No one is entitled to see a copy of a person’s Will before they die.
For example, a child is not entitled to see a copy of their parents will before they die.
In Queensland, Division 7 of the Succession Act 1981 sets out who is entitled to see a copy of the Will.
It is the person who has possession or control of a Will (i.e. if a law firm holds the Will or a family member holds the Will), who must allow the entitled person to inspect the Will or give the “entitled person” a certified copy of the Will, on payment of the person’s reasonable expenses.
An “entitled person”, in accordance with the Act, who is entitled to see a copy of the will includes:
(a) a person mentioned in the will; or
(b) a person mentioned in any earlier will of the testator (i.e. the Will maker) as a beneficiary and whether named or not; or
(c) a spouse, parent or issue of the testator (i.e. the Will maker); or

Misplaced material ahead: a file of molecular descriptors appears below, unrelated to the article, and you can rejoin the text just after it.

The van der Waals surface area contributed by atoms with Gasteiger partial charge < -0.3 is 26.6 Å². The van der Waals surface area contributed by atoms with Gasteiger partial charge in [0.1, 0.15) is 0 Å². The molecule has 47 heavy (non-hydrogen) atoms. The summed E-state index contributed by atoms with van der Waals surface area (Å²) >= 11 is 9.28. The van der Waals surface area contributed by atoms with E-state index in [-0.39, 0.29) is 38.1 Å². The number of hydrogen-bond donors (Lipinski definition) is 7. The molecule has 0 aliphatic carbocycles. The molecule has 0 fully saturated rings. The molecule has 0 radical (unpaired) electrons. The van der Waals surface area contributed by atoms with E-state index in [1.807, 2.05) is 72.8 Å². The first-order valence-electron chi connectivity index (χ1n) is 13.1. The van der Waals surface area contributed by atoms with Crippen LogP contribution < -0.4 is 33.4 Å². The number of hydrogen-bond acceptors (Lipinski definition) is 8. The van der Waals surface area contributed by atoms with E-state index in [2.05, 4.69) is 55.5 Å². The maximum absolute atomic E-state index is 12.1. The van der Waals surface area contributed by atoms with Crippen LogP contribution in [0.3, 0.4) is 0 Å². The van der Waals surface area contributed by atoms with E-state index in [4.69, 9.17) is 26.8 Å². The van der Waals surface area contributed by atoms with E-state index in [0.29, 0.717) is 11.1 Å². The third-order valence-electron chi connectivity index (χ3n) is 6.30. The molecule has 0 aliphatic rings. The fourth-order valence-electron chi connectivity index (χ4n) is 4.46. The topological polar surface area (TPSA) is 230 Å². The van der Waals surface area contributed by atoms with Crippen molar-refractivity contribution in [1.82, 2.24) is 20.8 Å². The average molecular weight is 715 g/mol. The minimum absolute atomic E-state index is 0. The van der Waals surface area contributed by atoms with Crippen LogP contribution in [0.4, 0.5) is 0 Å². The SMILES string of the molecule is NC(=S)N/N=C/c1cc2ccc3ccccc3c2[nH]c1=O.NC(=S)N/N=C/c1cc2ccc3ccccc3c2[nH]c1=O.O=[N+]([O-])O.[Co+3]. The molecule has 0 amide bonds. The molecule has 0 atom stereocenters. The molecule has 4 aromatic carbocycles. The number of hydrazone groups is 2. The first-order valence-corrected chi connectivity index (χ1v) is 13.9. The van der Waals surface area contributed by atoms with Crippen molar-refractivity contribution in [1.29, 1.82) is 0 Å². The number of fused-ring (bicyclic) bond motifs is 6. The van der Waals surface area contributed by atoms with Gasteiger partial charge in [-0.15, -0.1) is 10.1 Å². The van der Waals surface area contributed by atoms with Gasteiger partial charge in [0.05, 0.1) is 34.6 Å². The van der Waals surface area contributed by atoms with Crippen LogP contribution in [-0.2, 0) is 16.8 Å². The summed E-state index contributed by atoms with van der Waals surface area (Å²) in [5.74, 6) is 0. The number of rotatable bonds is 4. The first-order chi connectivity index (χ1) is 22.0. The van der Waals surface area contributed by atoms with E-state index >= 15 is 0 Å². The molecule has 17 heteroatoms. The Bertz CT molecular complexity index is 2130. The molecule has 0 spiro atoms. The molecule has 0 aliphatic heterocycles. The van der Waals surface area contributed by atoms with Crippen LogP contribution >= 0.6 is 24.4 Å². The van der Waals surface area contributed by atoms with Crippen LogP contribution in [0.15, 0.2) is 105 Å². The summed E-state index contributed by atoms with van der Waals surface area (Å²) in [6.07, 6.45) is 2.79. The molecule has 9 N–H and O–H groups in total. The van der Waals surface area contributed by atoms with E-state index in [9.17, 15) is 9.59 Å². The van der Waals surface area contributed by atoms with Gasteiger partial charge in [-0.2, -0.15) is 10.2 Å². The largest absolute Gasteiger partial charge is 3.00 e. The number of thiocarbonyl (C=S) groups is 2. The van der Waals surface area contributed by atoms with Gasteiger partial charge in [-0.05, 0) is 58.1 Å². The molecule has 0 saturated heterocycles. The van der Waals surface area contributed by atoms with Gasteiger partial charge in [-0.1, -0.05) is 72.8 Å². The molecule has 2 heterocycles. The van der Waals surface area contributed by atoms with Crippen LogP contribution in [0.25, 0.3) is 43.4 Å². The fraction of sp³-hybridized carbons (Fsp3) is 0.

(d) a person who would be entitled to a share of the estate of the testator (i.e. the Will maker) if the testator had died intestate; or
(e) a parent or guardian of a minor mentioned in the will or who would be entitled to a share of the estate if the testator had died intestate; or
(f) a creditor or other person who has a claim at law or in equity against the estate; or
(g) a person who may apply for a family provision application.
If you are unsure whether you are entitled to see a copy of a deceased person’s Will, contact us to find the answers.
The above is general in nature and does not constitute legal advice.